a. In order to provide the areas for quarantine and isolation, we will need to add staff in order to effectively monitor and provide service to those within those areas.
b. Structural changes are required to bring our facilities into a position to accommodate both our regular guests as well as those needing quarantine or isolation.
c. In order to effectively lock down our facilities, security upgrades have been installed including locks and cameras.
2019 was a year of great challenges at the Topeka Rescue Mission, from a drastic drop in donations to a host of resulting questions and worries on the part of our guests, staff and community. But 2019 was also a year of renewed vision and purpose for TRM and our community. In the midst of a myriad of discussions about budgets, funds, and what services we could and couldn’t continue to provide, one question kept coming to the forefront.
Thankfully, many of you stepped up. You demonstrated, yet again, that you have our back, and you’re invested in each man, woman and child in need of help and support in our community. You proved Topeka is not a community who turns away in a crisis - it’s a community of people who rally together to help in any way they can. From garage sales to multiple community fundraisers, from social media posts to local businesses spreading awareness, from large donations to those who donated what little they could, within a few months our community had raised enough to allow us to keep our doors open and most of our services intact.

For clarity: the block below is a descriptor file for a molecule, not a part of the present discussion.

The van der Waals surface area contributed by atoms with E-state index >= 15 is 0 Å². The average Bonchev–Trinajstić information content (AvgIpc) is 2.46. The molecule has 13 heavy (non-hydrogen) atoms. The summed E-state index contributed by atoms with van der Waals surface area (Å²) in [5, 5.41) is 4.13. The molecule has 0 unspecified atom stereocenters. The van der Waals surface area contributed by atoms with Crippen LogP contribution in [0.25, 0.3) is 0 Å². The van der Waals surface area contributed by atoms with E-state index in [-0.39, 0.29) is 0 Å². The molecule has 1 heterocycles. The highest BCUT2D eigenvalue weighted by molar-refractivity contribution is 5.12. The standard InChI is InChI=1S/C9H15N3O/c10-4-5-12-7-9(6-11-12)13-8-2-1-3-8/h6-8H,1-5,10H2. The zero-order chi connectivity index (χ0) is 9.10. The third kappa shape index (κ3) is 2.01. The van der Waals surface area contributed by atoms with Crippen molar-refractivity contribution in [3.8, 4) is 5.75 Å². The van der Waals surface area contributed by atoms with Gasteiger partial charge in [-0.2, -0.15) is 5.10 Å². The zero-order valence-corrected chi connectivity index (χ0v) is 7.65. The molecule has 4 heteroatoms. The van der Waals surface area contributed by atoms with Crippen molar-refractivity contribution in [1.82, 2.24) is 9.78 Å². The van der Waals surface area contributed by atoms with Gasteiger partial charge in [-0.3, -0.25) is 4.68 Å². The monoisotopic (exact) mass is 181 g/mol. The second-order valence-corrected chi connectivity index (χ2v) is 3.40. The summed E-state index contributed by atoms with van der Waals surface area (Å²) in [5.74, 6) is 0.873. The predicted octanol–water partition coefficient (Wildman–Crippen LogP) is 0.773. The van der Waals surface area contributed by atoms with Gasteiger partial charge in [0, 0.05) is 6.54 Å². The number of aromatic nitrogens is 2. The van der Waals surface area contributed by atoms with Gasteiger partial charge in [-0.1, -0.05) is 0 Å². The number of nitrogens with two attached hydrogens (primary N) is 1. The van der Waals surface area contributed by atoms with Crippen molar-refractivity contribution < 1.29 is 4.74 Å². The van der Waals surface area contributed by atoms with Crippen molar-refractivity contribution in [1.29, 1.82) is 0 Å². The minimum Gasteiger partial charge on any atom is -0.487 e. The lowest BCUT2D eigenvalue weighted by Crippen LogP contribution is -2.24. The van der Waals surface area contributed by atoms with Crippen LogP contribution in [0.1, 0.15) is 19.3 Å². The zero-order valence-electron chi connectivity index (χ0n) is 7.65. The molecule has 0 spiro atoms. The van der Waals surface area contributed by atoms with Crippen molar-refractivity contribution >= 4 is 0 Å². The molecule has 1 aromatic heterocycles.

For as long as she can remember, she wanted to be a mother. The kind of mother she never had - a loving, nurturing caregiver who gave her children a safe home. She had never felt safe - her mother came in and out of her life at random, and her earliest memories were moving from house to house, being passed around in a circle of relatives and “friends” she never stayed with long enough to get to know.
By the time she was 16 she believed her only escape was to find her “person”. Someone who would actually stick around. She watched the kids in her neighborhood and school pairing off, looking for a new life - a life apart from the poverty, need and crime they had always known. During high school she fell in love with a boy she had known most of her life. He was the charismatic one, the rebel, the only kid she knew who was going places. He escaped the confines of their neighborhood and came back sometimes to tell his stories. When she was 18 he asked her to marry him - her, the girl no one ever really noticed, and she was over the moon.
In upcoming video podcasts, In Darkness, A Light Still Shines, you will learn about Jerry McAuley, the founder of the first Rescue Mission. He spent time in Sing Sing prison for robbery and after his release fought drunkenness and homelessness for years. Another episode will highlight early days at the original shelter on Kansas Avenue when TRM had few resources and kitchen volunteers peeled potatoes with spoons, used the kitchen stoves to heat the mission and kept food dry from the leaking roof with umbrellas. Additionally, learn about a Mission guest and World War II vet, who thought he was 600 years old and wouldn’t allow shelter staff to help him regain independence for three decades.